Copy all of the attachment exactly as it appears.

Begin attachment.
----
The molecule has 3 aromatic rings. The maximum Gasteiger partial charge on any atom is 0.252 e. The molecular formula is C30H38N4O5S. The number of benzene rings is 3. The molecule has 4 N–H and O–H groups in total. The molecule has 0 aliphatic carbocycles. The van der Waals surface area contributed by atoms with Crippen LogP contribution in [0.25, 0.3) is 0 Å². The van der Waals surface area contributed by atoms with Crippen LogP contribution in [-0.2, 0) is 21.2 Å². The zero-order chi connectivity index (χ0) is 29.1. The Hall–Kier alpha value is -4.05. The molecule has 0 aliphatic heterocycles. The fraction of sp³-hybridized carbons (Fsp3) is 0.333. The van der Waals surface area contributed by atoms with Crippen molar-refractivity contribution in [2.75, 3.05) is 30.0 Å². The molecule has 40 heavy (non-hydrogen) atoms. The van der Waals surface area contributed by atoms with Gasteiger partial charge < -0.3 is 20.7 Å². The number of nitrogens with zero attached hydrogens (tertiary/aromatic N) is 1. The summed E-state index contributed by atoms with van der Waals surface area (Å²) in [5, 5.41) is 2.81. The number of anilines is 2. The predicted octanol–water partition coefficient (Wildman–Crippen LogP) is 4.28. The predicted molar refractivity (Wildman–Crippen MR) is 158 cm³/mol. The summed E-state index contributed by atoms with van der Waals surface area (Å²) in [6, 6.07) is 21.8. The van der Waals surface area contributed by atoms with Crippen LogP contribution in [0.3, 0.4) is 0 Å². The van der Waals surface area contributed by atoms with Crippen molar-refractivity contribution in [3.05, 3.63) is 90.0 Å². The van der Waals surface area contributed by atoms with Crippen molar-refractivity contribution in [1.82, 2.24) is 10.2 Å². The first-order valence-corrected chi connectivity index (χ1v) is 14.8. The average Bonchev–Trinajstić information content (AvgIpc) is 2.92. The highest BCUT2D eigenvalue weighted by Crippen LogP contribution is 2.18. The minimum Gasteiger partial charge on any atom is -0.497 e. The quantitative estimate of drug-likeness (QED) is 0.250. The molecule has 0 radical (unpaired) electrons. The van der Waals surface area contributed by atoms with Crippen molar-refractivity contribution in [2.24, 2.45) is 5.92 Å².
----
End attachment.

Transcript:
The molecule has 3 aromatic rings. The maximum Gasteiger partial charge on any atom is 0.252 e. The molecular formula is C30H38N4O5S. The number of benzene rings is 3. The molecule has 4 N–H and O–H groups in total. The molecule has 0 aliphatic carbocycles. The van der Waals surface area contributed by atoms with Crippen LogP contribution in [0.25, 0.3) is 0 Å². The van der Waals surface area contributed by atoms with Crippen LogP contribution in [-0.2, 0) is 21.2 Å². The zero-order chi connectivity index (χ0) is 29.1. The Hall–Kier alpha value is -4.05. The molecule has 0 aliphatic heterocycles. The fraction of sp³-hybridized carbons (Fsp3) is 0.333. The van der Waals surface area contributed by atoms with Crippen molar-refractivity contribution in [2.75, 3.05) is 30.0 Å². The molecule has 40 heavy (non-hydrogen) atoms. The van der Waals surface area contributed by atoms with Gasteiger partial charge < -0.3 is 20.7 Å². The number of nitrogens with zero attached hydrogens (tertiary/aromatic N) is 1. The summed E-state index contributed by atoms with van der Waals surface area (Å²) in [5, 5.41) is 2.81. The number of anilines is 2. The predicted octanol–water partition coefficient (Wildman–Crippen LogP) is 4.28. The predicted molar refractivity (Wildman–Crippen MR) is 158 cm³/mol. The summed E-state index contributed by atoms with van der Waals surface area (Å²) in [6, 6.07) is 21.8. The van der Waals surface area contributed by atoms with Crippen LogP contribution in [0.3, 0.4) is 0 Å². The van der Waals surface area contributed by atoms with Crippen molar-refractivity contribution in [3.05, 3.63) is 90.0 Å². The van der Waals surface area contributed by atoms with Crippen molar-refractivity contribution in [1.82, 2.24) is 10.2 Å². The first-order valence-corrected chi connectivity index (χ1v) is 14.8. The average Bonchev–Trinajstić information content (AvgIpc) is 2.92. The highest BCUT2D eigenvalue weighted by Crippen LogP contribution is 2.18. The minimum Gasteiger partial charge on any atom is -0.497 e. The quantitative estimate of drug-likeness (QED) is 0.250. The molecule has 0 radical (unpaired) electrons. The van der Waals surface area contributed by atoms with Crippen molar-refractivity contribution in [2.24, 2.45) is 5.92 Å².